US President Donald Trump’s administration, despite its claim to support the current protests in Iran, has displayed its inhumanity and brutality toward the Iranian masses, in the form of war threats and severe sanctions.
Trump is in alliance with authoritarians such as Turkish President Recep Tayyip Erdogan, Saudi Arabia’s Crown Prince Ben Salman, Isreali President Benjamin Netanyahu, Syrian President Bashar al-Assad and Russian President Vladimir Putin. Trump has no concern for the Syrian Kurds and Syrian Arabs, who have been fighting against the Assad regime and religious fundamentalists, or the Palestinians who, like the Kurds, demand self-determination, or the women of Afghanistan, who are fighting against the Taliban. Trump has taken the inhumanity and brutality of US imperialism under previous administrations to the extreme.
The Iranian regime has been hoping China would pull it out of its state of bankruptcy and turn it into an efficient militarised state capitalist regime in its own image. Just recently, Iran signed an agreement with China, which gives the Iranian regime a US$400 million in investment in oil, gas and infrastructure as well as 5000 Chinese security forces in exchange for oil at one third of the market rate. China in turn looks at Iran as a place for it to expand its hegemony in the region.
In the face of this reality, solidarity with the Hong Kong protests against Chinese government authoritarianism and with labour struggles, political prisoners and women’s rights and environmental activists in mainland China, is very much needed for Iranians.
It is also critically important for labour, feminist and youth activists around the world to express their solidarity with the current popular protests in Iran and their demand to overthrow the regime.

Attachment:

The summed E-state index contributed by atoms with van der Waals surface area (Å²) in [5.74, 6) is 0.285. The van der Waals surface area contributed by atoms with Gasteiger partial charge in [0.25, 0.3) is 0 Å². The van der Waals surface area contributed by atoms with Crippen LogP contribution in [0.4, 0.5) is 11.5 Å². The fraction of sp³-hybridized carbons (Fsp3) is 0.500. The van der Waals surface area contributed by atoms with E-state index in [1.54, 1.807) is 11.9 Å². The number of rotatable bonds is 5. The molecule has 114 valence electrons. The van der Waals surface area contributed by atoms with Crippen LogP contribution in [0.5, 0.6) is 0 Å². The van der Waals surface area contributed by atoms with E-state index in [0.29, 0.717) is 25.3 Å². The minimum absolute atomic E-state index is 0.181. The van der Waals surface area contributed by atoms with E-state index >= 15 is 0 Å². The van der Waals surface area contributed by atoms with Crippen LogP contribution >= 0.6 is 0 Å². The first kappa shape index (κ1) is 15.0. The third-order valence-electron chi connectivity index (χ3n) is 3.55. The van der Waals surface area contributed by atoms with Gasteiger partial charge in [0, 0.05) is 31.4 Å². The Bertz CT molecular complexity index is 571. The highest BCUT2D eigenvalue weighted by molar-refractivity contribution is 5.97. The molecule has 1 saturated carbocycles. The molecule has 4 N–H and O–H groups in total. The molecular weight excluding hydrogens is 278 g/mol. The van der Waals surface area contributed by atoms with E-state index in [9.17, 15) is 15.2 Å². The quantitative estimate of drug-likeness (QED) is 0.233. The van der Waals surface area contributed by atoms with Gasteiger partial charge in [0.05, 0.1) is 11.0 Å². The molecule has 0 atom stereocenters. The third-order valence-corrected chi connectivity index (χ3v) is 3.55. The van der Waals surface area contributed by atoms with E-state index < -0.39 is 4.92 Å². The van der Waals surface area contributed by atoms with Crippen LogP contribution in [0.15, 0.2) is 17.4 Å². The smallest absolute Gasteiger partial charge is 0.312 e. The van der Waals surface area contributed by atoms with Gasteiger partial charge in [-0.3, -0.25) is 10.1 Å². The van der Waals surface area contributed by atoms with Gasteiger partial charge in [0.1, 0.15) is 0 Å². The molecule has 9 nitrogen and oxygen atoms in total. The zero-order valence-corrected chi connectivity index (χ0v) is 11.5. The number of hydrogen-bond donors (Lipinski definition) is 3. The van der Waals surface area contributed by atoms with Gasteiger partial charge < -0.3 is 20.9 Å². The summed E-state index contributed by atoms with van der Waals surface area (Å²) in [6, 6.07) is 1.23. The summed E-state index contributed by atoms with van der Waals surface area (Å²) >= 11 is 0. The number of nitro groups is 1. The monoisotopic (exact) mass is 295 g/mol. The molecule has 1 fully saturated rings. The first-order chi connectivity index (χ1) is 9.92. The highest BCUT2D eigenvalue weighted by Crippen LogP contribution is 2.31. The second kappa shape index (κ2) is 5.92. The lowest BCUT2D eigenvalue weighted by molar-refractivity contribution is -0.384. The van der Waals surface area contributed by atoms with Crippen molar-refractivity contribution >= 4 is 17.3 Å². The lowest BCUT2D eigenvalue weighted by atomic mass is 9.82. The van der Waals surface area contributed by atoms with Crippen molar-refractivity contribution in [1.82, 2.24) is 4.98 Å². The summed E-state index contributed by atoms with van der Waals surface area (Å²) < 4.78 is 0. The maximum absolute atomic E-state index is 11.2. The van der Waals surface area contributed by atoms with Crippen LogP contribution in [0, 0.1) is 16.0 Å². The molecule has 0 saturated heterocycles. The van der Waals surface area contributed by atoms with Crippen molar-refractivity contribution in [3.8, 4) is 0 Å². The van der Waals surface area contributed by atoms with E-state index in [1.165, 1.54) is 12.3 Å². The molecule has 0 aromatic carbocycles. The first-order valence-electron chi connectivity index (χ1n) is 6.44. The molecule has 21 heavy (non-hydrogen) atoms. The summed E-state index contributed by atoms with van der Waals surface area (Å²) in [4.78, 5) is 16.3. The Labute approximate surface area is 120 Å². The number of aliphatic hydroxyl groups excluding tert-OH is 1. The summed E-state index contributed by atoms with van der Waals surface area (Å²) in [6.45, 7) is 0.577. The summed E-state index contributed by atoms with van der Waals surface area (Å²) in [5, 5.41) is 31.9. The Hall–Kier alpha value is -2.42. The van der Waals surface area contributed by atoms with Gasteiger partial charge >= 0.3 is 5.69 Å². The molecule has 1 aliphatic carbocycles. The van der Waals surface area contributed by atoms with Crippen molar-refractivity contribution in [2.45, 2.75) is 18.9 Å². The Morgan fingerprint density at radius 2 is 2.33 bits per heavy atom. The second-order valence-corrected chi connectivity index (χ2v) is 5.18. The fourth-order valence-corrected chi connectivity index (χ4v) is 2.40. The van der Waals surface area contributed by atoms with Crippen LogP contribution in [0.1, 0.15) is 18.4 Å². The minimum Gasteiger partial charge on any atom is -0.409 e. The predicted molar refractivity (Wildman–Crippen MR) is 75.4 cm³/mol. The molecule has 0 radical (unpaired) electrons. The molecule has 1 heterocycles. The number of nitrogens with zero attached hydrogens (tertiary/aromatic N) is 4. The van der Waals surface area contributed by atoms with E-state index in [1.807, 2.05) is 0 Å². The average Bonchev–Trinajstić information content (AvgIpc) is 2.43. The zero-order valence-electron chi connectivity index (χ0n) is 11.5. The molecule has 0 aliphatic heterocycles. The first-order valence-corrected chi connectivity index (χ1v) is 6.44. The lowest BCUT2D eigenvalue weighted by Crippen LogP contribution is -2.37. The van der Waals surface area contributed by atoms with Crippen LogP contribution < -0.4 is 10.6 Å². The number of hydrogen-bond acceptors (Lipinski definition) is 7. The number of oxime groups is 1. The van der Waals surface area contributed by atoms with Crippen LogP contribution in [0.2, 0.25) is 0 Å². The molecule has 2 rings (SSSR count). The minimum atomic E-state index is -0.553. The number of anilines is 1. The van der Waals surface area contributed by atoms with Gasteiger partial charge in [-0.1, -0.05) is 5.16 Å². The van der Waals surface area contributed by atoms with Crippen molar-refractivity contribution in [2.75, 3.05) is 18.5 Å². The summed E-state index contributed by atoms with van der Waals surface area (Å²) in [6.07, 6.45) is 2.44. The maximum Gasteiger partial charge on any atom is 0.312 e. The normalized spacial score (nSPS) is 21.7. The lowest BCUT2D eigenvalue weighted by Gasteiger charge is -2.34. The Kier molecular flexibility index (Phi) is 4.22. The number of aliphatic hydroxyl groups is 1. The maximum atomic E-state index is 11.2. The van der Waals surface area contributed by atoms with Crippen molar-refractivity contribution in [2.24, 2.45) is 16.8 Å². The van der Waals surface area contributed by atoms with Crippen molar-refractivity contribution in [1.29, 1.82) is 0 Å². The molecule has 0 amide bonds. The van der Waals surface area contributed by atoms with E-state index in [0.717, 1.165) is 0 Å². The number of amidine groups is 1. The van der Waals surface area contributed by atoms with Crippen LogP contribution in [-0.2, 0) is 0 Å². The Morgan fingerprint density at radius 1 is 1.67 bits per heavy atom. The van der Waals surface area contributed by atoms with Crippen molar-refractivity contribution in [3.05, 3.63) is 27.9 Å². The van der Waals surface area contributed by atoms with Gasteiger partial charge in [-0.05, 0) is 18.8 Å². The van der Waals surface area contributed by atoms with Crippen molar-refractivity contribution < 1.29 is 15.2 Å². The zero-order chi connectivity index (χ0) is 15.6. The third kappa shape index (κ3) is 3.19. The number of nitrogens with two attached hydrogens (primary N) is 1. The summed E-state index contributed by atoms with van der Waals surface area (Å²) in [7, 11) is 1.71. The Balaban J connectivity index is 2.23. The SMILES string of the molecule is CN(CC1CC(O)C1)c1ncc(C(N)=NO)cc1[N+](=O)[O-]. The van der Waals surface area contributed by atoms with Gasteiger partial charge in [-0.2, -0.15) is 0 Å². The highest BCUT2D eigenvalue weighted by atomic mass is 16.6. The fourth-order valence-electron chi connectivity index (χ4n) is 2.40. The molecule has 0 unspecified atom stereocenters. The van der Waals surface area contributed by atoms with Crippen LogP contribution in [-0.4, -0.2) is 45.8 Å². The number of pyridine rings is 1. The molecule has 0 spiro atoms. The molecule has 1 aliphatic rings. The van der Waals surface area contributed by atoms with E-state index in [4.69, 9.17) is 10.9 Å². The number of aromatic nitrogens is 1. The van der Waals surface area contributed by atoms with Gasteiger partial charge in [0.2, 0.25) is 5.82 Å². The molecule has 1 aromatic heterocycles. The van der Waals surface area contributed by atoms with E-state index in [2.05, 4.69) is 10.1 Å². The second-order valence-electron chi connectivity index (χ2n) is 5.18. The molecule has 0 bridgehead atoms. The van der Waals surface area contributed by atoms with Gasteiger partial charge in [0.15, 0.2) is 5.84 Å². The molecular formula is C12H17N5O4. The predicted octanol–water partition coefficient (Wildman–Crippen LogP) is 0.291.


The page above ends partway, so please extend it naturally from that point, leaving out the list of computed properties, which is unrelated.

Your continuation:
Unfortunately, some socialists in the US and elsewhere have sided with the Iranian regime and have even travelled to Iran to meet with foreign minister Mohammad Jarad Zarif and praise him, instead of trying to meet with dissidents and demanding the release of political prisoners.
It is very difficult for socialist activists inside Iran and Iranian socialists in exile to promote socialism as an alternative when some socialist activists either actively ignore solidarity with the Iranian protests or actually side with the Iranian regime as “anti-imperialist”.
This is a critical moment in world history in which the severity of the crises and the inhumanity of capitalism are pushing people onto the streets in various countries, to oppose poverty and repression.
We need solidarity actions that connect the labour, feminist, anti-racist and environmental struggles in the countries in which we reside, to those in the Middle East, North Africa, China, Chile, Haiti and beyond. We need to oppose both neoliberal policies and state capitalist models such as those of China and Iran.
[Frieda Afary is a member of the Alliance of Middle Eastern Socialists.]